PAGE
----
elevision, internet, billboards, advertisements – we are bombarded with images day in and day out, and the brain constantly conveys and interprets these images for us. The most important link between these images and their interpretation is eye. Without eyes, our brain would not be able to interpret these images for us. The brain collects the information from the eye and accordingly coordinates our reactions to things.

The eye is the most important sensory organ in the body, and in terms of complexity, is only second to the brain. The function of the eye can be compared with that of a camera. Just as a photographer adjusts camera’s focus, shutter-speed and aperture to make sure that right amount of light is captured for image, the eye uses its various parts to capture accurately what you see. The cornea and lens in the eye provide the focus, while iris adjusts itself to let the ideal amount of light reach your retina.

Eye is made of cornea, aqueous humour, pupil, iris, lens, vitreous humour, retina, optic nerve and several other parts. Cornea, the transparent, slightly convex outer surface at the centre of the eye does not have any blood vessels. It takes nutrients from aqueous humour, the fluid behind it. Pupil is the opening that lets light enter the eye and reach retina. Iris, a circular muscle around the pupil, helps the eye adapt continuously to changing light conditions (Have you noticed that your pupils look bigger when the light is sparse? That’s because your iris opens wide to let more light in). Passing from pupil, the light goes through the lens. Lens is suspended between aqueous humour and vitreous humour, the fluid that fills the inside of the eye. The lens, in turn, focuses the light rays onto retina. Retina converts the image formed by the light rays into nerve impulses. The nerve impulses reach the brain through the optic nerve, which consists of over one million axons, and the brain then recognises the object. Miraculously, the whole process, from the moment light hits the retina to the earliest recognition of basic object identity, takes only about 0.15 seconds.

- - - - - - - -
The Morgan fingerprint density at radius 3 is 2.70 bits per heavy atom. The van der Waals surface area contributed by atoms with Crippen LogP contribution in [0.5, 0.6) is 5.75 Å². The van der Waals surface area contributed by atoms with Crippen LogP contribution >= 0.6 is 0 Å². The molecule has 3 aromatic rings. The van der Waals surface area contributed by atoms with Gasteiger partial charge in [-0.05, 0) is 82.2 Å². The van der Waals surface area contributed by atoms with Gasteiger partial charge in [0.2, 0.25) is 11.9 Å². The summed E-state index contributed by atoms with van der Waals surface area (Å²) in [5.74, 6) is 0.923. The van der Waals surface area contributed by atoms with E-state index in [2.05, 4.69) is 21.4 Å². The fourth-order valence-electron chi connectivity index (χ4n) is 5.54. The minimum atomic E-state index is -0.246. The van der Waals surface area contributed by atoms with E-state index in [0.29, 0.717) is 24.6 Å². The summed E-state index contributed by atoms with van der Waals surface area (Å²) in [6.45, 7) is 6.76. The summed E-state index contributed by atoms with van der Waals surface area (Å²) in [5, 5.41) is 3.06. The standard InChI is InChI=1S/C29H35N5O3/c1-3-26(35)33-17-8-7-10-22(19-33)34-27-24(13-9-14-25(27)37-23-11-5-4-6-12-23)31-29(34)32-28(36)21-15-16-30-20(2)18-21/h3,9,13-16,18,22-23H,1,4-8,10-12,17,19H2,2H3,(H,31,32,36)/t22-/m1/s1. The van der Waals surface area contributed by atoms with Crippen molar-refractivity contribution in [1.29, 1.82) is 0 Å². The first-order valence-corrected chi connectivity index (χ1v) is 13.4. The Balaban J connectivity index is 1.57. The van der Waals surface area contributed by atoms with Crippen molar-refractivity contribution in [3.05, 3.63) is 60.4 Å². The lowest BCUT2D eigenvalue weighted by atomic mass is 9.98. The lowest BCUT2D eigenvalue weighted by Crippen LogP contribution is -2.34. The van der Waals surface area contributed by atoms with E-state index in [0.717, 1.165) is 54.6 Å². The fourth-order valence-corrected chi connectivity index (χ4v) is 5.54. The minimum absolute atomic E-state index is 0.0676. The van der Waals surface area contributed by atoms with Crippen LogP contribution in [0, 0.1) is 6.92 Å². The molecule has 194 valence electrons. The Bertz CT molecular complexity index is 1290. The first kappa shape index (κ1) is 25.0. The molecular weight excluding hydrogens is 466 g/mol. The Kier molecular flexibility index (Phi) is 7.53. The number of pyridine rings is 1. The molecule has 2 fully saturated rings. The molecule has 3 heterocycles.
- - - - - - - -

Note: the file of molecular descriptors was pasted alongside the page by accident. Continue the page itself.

This is not all. Every eye is a miracle in itself. Eye muscles are strongest in the body, as they work restlessly, even during the rapid eye movement (REM) stage of sleep.

Though eyes are tirelessly working, the muscles of the eye do need rest. Here are some of the things you could do if your eyes feel tired and sore:

  • If you are using computer, regularly use anti-glare screen on your monitor to reduce eyestrain. Use proper lighting by eliminating exterior light as eyestrain is often caused by excessively bright light from outside or harsh interior lighting. Avoid and adjust your display settings for comfort.
  • Blink more often. A normal eye blinks for at least 10 times per minute. Blinking helps keep the eyes lubricated, while the eyelashes keep eyes safe from invasion of foreign particles. Blinking helps keep the eyes lubricated, while the eyelashes keep eyes safe from invasion of foreign particles. However, when a person is reading or working on computer, he/she blinks only 3-4 times a minute. This is the major reason why the eyes feel stressed and dried out.
  • Exercise your eyes. A good practice would be to gaze at an object at least 20 feet away for at least 20 seconds after every twenty minutes. Some eye doctors call it the “20-20-20 rule.”
  • Use glasses. If reading or looking at the computer regularly causes headaches or vision problems to you, get your eyes checked, even if you are using glasses or lenses. Make sure that you are using right glasses or lenses. Bad quality lenses can damage your eyes. Use UV protected sunglasses during summer.
  • Eat healthy. Green leafy vegetables like spinach and collards, oily fish like salmon and tuna, eggs, nuts, beans, oranges and other citrus fruits are good sources of omega-3 fatty acids, lutein, zinc and vitamins C and E. They help ward off vision problems like cataract and macular degeneration.

Eye is called window to soul. In Matthew 6:22, Jesus calls the eye “the lamp of the body.” A healthy eye is essential for both physical and spiritual reasons. Things that look “pleasing to the eye” (Gen. 3:6) may not necessarily be good for soul, rather John cautions us of “the lust of the eye” that “comes not from the Father but from the world” (1 John 2:16). So strong are the allurements of the eyes that Jesus even cautions us to tear and throw them away if they cause us to stumble. Such a radical message flies in the face of the images of rampant sexual immorality and perversion that we are surrounded by today. Bible exhorts us to make a covenant with our eyes, as Job had done (Job 31:1), for if the eye is healthy, the whole body is healthy (Matt. 6:22). How have you taken care of your eyes today?

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Author: Christian Trends Team
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